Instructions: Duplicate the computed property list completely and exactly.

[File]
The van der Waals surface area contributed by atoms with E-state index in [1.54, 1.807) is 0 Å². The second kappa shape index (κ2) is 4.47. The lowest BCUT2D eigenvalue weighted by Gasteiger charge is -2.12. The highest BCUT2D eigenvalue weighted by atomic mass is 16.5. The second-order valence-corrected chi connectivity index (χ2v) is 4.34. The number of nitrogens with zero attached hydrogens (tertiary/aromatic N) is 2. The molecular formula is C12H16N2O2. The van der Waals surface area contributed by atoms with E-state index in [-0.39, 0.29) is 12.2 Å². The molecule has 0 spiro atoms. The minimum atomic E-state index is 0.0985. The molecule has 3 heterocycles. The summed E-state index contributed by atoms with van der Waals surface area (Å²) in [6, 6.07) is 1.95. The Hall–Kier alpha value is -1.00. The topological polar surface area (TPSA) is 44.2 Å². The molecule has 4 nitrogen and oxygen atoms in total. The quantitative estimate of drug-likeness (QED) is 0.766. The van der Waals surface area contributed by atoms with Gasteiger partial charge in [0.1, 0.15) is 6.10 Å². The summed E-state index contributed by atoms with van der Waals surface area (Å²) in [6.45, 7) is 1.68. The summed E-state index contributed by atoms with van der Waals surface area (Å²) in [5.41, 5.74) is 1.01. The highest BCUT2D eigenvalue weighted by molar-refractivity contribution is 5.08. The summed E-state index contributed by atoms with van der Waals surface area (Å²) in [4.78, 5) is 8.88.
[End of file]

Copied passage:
The van der Waals surface area contributed by atoms with E-state index in [1.54, 1.807) is 0 Å². The second kappa shape index (κ2) is 4.47. The lowest BCUT2D eigenvalue weighted by Gasteiger charge is -2.12. The highest BCUT2D eigenvalue weighted by atomic mass is 16.5. The second-order valence-corrected chi connectivity index (χ2v) is 4.34. The number of nitrogens with zero attached hydrogens (tertiary/aromatic N) is 2. The molecular formula is C12H16N2O2. The van der Waals surface area contributed by atoms with E-state index in [-0.39, 0.29) is 12.2 Å². The molecule has 0 spiro atoms. The minimum atomic E-state index is 0.0985. The molecule has 3 heterocycles. The summed E-state index contributed by atoms with van der Waals surface area (Å²) in [6, 6.07) is 1.95. The Hall–Kier alpha value is -1.00. The topological polar surface area (TPSA) is 44.2 Å². The molecule has 4 nitrogen and oxygen atoms in total. The quantitative estimate of drug-likeness (QED) is 0.766. The van der Waals surface area contributed by atoms with Gasteiger partial charge in [0.1, 0.15) is 6.10 Å². The summed E-state index contributed by atoms with van der Waals surface area (Å²) in [6.45, 7) is 1.68. The summed E-state index contributed by atoms with van der Waals surface area (Å²) in [5.41, 5.74) is 1.01. The highest BCUT2D eigenvalue weighted by molar-refractivity contribution is 5.08. The summed E-state index contributed by atoms with van der Waals surface area (Å²) in [4.78, 5) is 8.88.